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Will force him think I have pick'd the lock, and
[Clock strikes. One, two, three,Time, time!
[Goes into the Trunk. The Scene closes.
An Ante-Chamber adjoining Imogen's Apartment.
Enter CLOTEN and Lords. i Lord. Your lordship is the most patient man in loss, the most coldest that ever turned up ace.
Clo. It would make any man cold to lose.
i Lord. But not every man patient, after the noble temper of your lordship, You are most hot, and furious, when you win.
Clo. Winning would put any man into courage: If I could get this foolish Imogen, I should have gold enough: It's almost morning, is't not?
i Lord. Day, my lord. Clo. I would this musick would come: I am ad
you dragons of the night!] The task of drawing the chariot of night was assigned to dragons, on account of their supposed watchfulness.
vised to give her musick o' mornings; they say, it will penetrate.
Come on; tune: If you can penetrate her with your fingering, so; we'll try with tongue too: if none will do, let her remain; but i'll never give o'er. First, a very excellent good-conceited thing; after, a wonderful sweet air, with admirable rich words to it, and then let her consider,
And Phæbus 'gins arise,
On chalic'd flowers that lies;s
To ope their golden eyes;
Arise, arisé. So, get you gone: If this penetraté, I will consider your
musick the better:? if it do not, it is a vice in her ears, which horse-hairs, and cats-guts, nor the voice of unpaved eunuch to boot, can never amend.
5 His steeds to water at those springs
. On chalic'd flowers that lies;] i. e. the morning sun dries up the dew which lies in the cups of flowers: The cup of a flower is called calir, whence chalice. 6 And winking Mary-buds begin
To ope their golden eyes ;] I'he marigold is supposed to shut itself up at sun-set.
- I will consider your musick the better:] i. e. I will pay you more amply for it,
Enter Cymbeline und Queen. 2 Lord. Here comes the king.
Clo. I am glad, I was up so late; for that's the reason I was up so early: He cannot choose but take this service I have done, fatherly.-Good morrow to your majesty, and to my gracious mother. Cym. Attend you here the door of our stern
daughter? Will she not forth?
Clo. I have assailed her with musick, but she vouchsafes no notice.
Cym. The exile of her minion is too new; She hath not yet forgot him: some more time Must wear the print of his remembrance out, And then she's
yours. Queen. You are most bound to the king; Who lets go by no vantages, that may Prefer you to his daughter: Frame yourself To orderly solicits;9 and be friended With aptness of the season: make denials Increase your services: so seem, as if You were inspir’d to do those duties which You tender to her; that you in all obey her, Save when command to your dismission tends, And therein you are senseless. Clo.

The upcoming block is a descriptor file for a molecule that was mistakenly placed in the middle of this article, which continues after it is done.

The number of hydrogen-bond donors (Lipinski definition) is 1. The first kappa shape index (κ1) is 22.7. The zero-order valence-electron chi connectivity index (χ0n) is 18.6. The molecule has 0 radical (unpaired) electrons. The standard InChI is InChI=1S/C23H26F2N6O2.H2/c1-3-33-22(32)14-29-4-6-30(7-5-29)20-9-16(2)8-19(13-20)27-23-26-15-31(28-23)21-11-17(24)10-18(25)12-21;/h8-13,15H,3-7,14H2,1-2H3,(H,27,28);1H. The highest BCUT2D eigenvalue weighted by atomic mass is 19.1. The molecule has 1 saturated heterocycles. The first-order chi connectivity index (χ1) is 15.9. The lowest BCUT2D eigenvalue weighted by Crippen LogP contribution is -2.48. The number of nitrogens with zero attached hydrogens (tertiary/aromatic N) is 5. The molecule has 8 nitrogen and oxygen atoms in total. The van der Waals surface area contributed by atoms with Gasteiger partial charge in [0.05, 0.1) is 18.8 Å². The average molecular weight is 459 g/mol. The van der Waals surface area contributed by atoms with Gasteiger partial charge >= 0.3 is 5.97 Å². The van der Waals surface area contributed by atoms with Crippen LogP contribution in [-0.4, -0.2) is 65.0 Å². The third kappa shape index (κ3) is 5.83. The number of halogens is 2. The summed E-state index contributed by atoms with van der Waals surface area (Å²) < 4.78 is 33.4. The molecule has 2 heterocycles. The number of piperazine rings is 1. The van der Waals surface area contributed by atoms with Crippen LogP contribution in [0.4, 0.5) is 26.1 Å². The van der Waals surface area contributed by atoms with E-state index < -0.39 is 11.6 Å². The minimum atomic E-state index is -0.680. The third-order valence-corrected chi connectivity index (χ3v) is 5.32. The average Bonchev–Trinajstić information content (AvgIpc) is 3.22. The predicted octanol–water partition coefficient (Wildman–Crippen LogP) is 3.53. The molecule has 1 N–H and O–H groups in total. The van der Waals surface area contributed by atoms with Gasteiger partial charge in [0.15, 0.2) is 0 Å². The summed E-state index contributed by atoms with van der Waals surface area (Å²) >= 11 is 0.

Senseless? not so.
Enter a Messenger. Mess. So like you, sir, ambassadors from Rome; The one is Caius Lucius. Cym.
A worthy fellow, Albeit he comes on angry purpose now;
8 To orderly solicits;] i. e, regular courtship, courtship after the established fashion.
But that's no fault of his: We must receive him
have given good morning to your
mistress, Attend the queen, and us; we shall have need To employ you towards this Roman.--Come, our
[Exeunt Cym. Queen, Lords, and Mess. Clo. If she be up, I'll speak with her; if not, Let her lie still, and dream.-By your leave ho!
[Knocks. I know her women are about her; What If I do line one of their hands? 'Tis gold Which buys admittance; oft it doth; yea, and makes Diana's rangers false themselves,' yield up Their deer to the stand of the stealer; and 'tis gold Which makes the true man kill'd, and saves the
thief; Nay, sometime, hangs both thief and true man:
By your leave.
9 And towards himself his goodness forespent on us
We must extend our notice.] That is, we must extend towards himself our notice of his goodness heretofore shown to us. Our author has many similar ellipses.
false themselves,] Perhaps, in this instance false is not an adjective, but a verb.
Clo. Yes, and a gentlewoman's son.
Clo. Your lady's person; Is she ready?
report. Lady. How! my good name? or to report of you What I shall think is good ? -The princess
Clo. Good-morrow, fairest sister: Your sweet
Still, I swear, I love
you. Imo. If you but said so, 'twere as deep with me: If you swear still, your recompense is still That I regard it not. Clo.
This is no answer. Imo. But that you shall not say I yield, being
silent, I would not speak. I pray you, spare me: i’faith, I shall unfold equal discourtesy To your best kindness; one of your great knowing Should learn, being taught, forbearance.
Clo. To leave you in your madness, 'twere my sin: I will not.
Imo. Fools are not mad folks.
Do you call me fool ? Imo. As I am mad, I do: